The latest CACM has an article by Google fellows Jeffrey Dean and Sanjay Ghemawat with interesting details on Google’s text processing engines. Niall Kennedy summarized it this way on his blog post, Google processes over 20 petabytes of data per day.
“Google currently processes over 20 petabytes of data per day through an average of 100,000 MapReduce jobs spread across its massive computing clusters. The average MapReduce job ran across approximately 400 machines in September 2007, crunching approximately 11,000 machine years in a single month.”
If big numbers numb your mind, 20 petabytes is 20,000,000,000,000,000 bytes (or 22,517,998,136,852,480 for the obsessive-compulsives among us) — enough data to fill up over five million 4G ipods a day, which, if laid end to end would …
Kevin Burton has a copy of the paper on his blog.
Jeffrey Dean and Sanjay Ghemawat, MapReduce: simplified data processing on large clusters, Communications of the ACM, pp 107-113, 51:1, January 2008.
MapReduce is a programming model and an associated implementation for processing and generating large datasets that is amenable to a broad variety of real-world tasks. Users specify the computation in terms of a map and a reduce function, and the underlying runtime system automatically parallelizes the computation across large-scale clusters of machines, handles machine failures, and schedules inter-machine communication to make efficient use of the network and disks. Programmers find the system easy to use: more than ten thousand distinct MapReduce programs have been implemented internally at Google over the past four years, and an average of one hundred thousand MapReduce jobs are executed on Googleâ€™s clusters every day, processing a total of more than twenty petabytes of data per day.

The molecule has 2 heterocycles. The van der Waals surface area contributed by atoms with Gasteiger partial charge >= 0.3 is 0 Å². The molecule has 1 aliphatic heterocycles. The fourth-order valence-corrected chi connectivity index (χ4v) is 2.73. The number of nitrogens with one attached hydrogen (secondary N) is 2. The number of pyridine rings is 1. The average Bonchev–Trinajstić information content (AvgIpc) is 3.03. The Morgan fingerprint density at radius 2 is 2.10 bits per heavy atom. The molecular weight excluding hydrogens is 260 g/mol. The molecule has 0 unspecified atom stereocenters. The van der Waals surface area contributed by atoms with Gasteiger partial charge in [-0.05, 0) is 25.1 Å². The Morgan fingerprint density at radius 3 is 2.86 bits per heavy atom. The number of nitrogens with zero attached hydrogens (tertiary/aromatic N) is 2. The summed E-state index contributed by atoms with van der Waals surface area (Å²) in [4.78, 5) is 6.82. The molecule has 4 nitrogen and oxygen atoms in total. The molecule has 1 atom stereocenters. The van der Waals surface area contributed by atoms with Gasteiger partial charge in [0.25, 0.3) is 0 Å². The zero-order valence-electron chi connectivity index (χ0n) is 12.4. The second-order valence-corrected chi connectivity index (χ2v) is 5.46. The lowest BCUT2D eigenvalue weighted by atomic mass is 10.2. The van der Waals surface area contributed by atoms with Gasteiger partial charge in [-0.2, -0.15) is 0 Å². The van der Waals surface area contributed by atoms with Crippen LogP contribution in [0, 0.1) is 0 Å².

Dean and Ghemawat conclude their paper by summarizing the key reasons why MapReduce has worked so well for Google.
“First, the model is easy to use, even for programmers without experience with parallel and distributed systems, since it hides the details of parallelization, fault tolerance, locality optimization, and load balancing. Second, a large variety of problems are easily expressible as MapReduce computations. For example, MapReduce is used for the generation of data for Googleâ€™s production Web search service, for sorting, data mining, machine learning, and many other systems. Third, we have developed an implementation of MapReduce that scales to large clusters of machines comprising thousands of machines. The implementation makes efficient use of these machine resources and therefore is suitable for use on many of the large computational problems encountered at Google.”